Skill and Passion

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Years ago a student of mine entered a laboratory to prepare for an academic medical career. In the prior eleven years, she had amassed many skills; now with this further training, her future would be set. When her supervisor assigned her to his project, she worked diligently to master his techniques. Then, within a year, she quit the lab. Her experiments had succeeded, but her work lacked passion. In spite of the time invested, she realized she was living out her mentor's dream and not pursing her own.

When I read about Jesus' disciples, I also see a mismatch of skill and passion. In John 21:4-11, we read about Simon Peter after Jesus' crucifixion. Depressed by recent events—including his own denial—Peter reverts to the only skill he ever mastered. "I'm going fishing," he announces. The problem is that he trawls all night and catches nothing. Then he sees his risen Lord, switches gears, and makes a passionate leap into the sea. If Peter had matched his passion with his skills, he could have stayed in the boat and helped his friends drag in 153 previously elusive fish.

In another post-resurrection appearance (Luke 21:13-32), Jesus walks the road to Emmaus. Concealing his identity, he asks his disciples what everyone's talking about. Speaking for the group, Cleopas outlines the previous week's events, illustrating his skillful knowledge of Scripture about the Messiah. As Luke tells the story, however, Cleopas clearly has missed the point. The disciples had just spent three years at Jesus' side taking in his teaching, even performing miracles as he taught them to do. They had head knowledge of Scripture, but something was lacking. Then, Luke says, Jesus opened Scripture to them and passion enters the story. His disciples urged him strongly to stay. Later they report that their hearts burned within them.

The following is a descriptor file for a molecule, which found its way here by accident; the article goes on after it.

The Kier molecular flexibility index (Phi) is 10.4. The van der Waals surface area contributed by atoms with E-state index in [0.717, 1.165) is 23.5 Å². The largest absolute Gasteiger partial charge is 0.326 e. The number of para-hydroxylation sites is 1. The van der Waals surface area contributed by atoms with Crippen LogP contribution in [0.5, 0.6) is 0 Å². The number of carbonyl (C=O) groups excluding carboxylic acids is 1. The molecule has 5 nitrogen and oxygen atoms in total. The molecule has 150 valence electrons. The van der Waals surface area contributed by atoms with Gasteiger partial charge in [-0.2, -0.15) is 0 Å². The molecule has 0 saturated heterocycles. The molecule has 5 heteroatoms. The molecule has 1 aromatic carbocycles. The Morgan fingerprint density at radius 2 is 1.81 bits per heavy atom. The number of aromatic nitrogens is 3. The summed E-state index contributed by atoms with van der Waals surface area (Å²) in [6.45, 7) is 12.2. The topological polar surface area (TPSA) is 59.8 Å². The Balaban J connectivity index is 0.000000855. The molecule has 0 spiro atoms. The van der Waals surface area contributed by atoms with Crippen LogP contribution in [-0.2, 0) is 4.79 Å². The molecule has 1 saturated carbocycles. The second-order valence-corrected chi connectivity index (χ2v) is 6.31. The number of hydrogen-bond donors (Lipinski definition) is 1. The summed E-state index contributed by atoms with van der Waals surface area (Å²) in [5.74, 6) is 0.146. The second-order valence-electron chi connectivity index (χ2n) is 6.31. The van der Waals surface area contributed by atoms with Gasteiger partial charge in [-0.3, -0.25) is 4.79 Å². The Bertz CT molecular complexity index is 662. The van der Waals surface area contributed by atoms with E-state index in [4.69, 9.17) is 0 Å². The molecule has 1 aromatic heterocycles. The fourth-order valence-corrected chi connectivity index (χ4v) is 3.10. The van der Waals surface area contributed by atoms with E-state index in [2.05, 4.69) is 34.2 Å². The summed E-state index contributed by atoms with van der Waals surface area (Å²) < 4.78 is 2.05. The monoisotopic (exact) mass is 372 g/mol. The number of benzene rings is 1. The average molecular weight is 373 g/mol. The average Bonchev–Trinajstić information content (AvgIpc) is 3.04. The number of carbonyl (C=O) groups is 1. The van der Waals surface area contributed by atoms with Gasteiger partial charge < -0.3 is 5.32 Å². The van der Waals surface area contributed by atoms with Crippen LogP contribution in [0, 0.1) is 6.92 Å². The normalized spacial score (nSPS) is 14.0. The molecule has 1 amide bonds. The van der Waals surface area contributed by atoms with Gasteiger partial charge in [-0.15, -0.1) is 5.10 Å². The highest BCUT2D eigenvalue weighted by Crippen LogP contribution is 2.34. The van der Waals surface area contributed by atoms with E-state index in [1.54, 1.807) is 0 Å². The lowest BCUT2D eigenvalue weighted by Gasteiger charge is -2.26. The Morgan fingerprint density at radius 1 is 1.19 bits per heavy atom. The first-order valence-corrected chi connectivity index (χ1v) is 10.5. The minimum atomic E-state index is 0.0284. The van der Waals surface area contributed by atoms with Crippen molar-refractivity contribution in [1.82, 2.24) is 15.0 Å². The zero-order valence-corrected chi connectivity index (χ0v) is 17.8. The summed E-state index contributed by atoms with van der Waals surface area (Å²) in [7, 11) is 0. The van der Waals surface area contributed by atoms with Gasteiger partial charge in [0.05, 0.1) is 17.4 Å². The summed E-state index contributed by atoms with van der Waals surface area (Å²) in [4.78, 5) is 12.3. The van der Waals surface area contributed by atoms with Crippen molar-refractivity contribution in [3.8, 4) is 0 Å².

Jesus never told Peter to stop fishing. He retooled him to be a fisher of folks (Matthew 4:19). He never told Cleopas that Jewish training was useless to a Christian disciple. He gave Cleopas the power to return to Jerusalem, a city that kills prophets and stones those who are sent to it (Luke 13:34).

When our work is drained of passion, our skills lose purpose and power. When Jesus blends our skills and passions, He gives us a place and a pace. Sometimes a new surge of passion helps us stay in a boat. Other times it spurs us out of hiding and back into the world. Like my student who left the lab, we lose our passion when we only dream someone else's dream. If we hold onto our passion as we hone our skills, we may just find that God is dreaming along with us.

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